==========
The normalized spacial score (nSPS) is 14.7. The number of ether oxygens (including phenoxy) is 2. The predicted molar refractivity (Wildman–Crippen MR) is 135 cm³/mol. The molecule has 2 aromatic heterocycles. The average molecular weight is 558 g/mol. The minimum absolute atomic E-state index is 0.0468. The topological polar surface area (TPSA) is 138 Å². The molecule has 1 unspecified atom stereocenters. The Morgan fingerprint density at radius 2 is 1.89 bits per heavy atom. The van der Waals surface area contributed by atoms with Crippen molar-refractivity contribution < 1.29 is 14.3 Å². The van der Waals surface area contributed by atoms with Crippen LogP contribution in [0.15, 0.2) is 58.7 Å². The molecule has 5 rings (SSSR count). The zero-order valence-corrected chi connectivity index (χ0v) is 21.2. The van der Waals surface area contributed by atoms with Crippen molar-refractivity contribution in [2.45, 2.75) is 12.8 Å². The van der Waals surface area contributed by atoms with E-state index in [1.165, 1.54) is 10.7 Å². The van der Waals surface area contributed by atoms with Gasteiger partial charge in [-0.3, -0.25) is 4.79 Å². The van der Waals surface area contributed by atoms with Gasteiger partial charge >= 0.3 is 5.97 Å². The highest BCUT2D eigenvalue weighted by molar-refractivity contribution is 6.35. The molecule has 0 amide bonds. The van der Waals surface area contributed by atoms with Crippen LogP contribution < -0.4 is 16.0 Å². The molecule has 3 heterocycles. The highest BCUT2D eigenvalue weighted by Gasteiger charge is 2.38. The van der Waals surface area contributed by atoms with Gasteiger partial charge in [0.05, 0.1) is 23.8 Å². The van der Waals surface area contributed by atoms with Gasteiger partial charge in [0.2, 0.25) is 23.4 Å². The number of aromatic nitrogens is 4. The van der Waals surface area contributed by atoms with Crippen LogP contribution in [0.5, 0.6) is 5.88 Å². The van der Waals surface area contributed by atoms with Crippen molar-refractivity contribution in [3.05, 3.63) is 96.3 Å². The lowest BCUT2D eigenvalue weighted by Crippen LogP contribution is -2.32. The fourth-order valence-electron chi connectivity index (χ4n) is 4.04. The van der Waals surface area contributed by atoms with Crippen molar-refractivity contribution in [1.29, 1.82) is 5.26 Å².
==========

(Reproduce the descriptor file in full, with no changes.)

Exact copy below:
The normalized spacial score (nSPS) is 14.7. The number of ether oxygens (including phenoxy) is 2. The predicted molar refractivity (Wildman–Crippen MR) is 135 cm³/mol. The molecule has 2 aromatic heterocycles. The average molecular weight is 558 g/mol. The minimum absolute atomic E-state index is 0.0468. The topological polar surface area (TPSA) is 138 Å². The molecule has 1 unspecified atom stereocenters. The Morgan fingerprint density at radius 2 is 1.89 bits per heavy atom. The van der Waals surface area contributed by atoms with Crippen molar-refractivity contribution < 1.29 is 14.3 Å². The van der Waals surface area contributed by atoms with Crippen LogP contribution in [0.15, 0.2) is 58.7 Å². The molecule has 5 rings (SSSR count). The zero-order valence-corrected chi connectivity index (χ0v) is 21.2. The van der Waals surface area contributed by atoms with Crippen molar-refractivity contribution in [2.45, 2.75) is 12.8 Å². The van der Waals surface area contributed by atoms with E-state index in [1.165, 1.54) is 10.7 Å². The van der Waals surface area contributed by atoms with Gasteiger partial charge in [-0.3, -0.25) is 4.79 Å². The van der Waals surface area contributed by atoms with Gasteiger partial charge >= 0.3 is 5.97 Å². The highest BCUT2D eigenvalue weighted by molar-refractivity contribution is 6.35. The molecule has 0 amide bonds. The van der Waals surface area contributed by atoms with Crippen LogP contribution < -0.4 is 16.0 Å². The molecule has 3 heterocycles. The highest BCUT2D eigenvalue weighted by Gasteiger charge is 2.38. The van der Waals surface area contributed by atoms with Gasteiger partial charge in [0.05, 0.1) is 23.8 Å². The van der Waals surface area contributed by atoms with Gasteiger partial charge in [0.2, 0.25) is 23.4 Å². The number of aromatic nitrogens is 4. The van der Waals surface area contributed by atoms with Crippen LogP contribution in [0.5, 0.6) is 5.88 Å². The van der Waals surface area contributed by atoms with Crippen molar-refractivity contribution in [3.05, 3.63) is 96.3 Å². The lowest BCUT2D eigenvalue weighted by Crippen LogP contribution is -2.32. The fourth-order valence-electron chi connectivity index (χ4n) is 4.04. The van der Waals surface area contributed by atoms with Crippen molar-refractivity contribution in [1.29, 1.82) is 5.26 Å².